They may have moved to three separate, fully-disclosed parts of the continent, but that doesn’t stop Jack, Mark, and Mikhail from growing ever closer through the magical – nay, mystic – power of friendship and conversation. Jack can’t find parking, Mark is where the beer is, and Mikhail fails to adequately describe a table.
In a rare return, Mark finds himself attempting to write the show-notes in an entirely different style at great expense and at the last minute. Jack is busy, so in this first of an uncertainly-recurring 3-hour segment, Mark and Mikhail discuss productivity, values, personal-style guides, and of course their electronic devices.
Look! Up in the waveforms! It’s a burp! It’s a phone ringing! No! It’s a special guest! Grant joins the classic crew to discuss technology, coyote genitals, and Escapology: the puzzle room in which everyone definitely made equal contributions towards solving. Don’t worry, Grant is totally introduced right away and not at 12 minutes and 40 seconds into the episode.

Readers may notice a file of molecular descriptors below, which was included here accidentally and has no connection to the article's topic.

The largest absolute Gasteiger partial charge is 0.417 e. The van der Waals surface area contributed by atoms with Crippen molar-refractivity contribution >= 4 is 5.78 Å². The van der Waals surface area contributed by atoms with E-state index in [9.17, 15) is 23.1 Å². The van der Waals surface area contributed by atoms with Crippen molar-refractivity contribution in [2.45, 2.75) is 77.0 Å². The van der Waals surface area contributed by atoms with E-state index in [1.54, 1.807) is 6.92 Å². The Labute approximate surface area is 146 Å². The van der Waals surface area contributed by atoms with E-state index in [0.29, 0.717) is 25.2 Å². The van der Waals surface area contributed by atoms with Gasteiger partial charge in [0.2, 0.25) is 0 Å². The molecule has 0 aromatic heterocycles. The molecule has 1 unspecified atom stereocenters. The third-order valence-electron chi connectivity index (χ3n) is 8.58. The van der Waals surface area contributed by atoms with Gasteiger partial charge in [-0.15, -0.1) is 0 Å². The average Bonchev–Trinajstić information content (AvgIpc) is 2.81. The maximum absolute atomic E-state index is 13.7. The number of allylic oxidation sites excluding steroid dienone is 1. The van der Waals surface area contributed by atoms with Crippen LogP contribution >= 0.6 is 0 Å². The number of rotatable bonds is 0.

Guess who’s back, back again. Jack, Mark, and Mikhail are back, tell a friend. Under the direction of the new fearless editor in chief, the gang makes a beautiful segue from grumbling like crotchety old men about technology to discussing the true value of college and the finer points of friendship. I mean really, like wow. The transition is seamless.
In this episode, we discuss the finer points of humanity’s relationship with the impending embrace of death. Is growing old and dying a natural part of life? Or a tragic fate to which our race has developed an acute case of Stockholm Syndrome?
To cap it all off, we give our best 1-2 minutes on each of an eclectic collection of topics in our newest section of the show: HOT TAKES.
In this episode, we play the analog text adventure Action Castle. We also talk more generally about what constitutes a game, what we each like to play, as well as the finer points of documenting the beauty of nature.
We had every intention of releasing an episode soon, yet we were foiled by inferior audio technology. For those wondering what we talked about, it was based on the essay A circumpolar night’s dream by anthropologist Tim Ingold. (If you try, you can probably find a [totally legal and acceptable] pdf which may contain this essay.) […]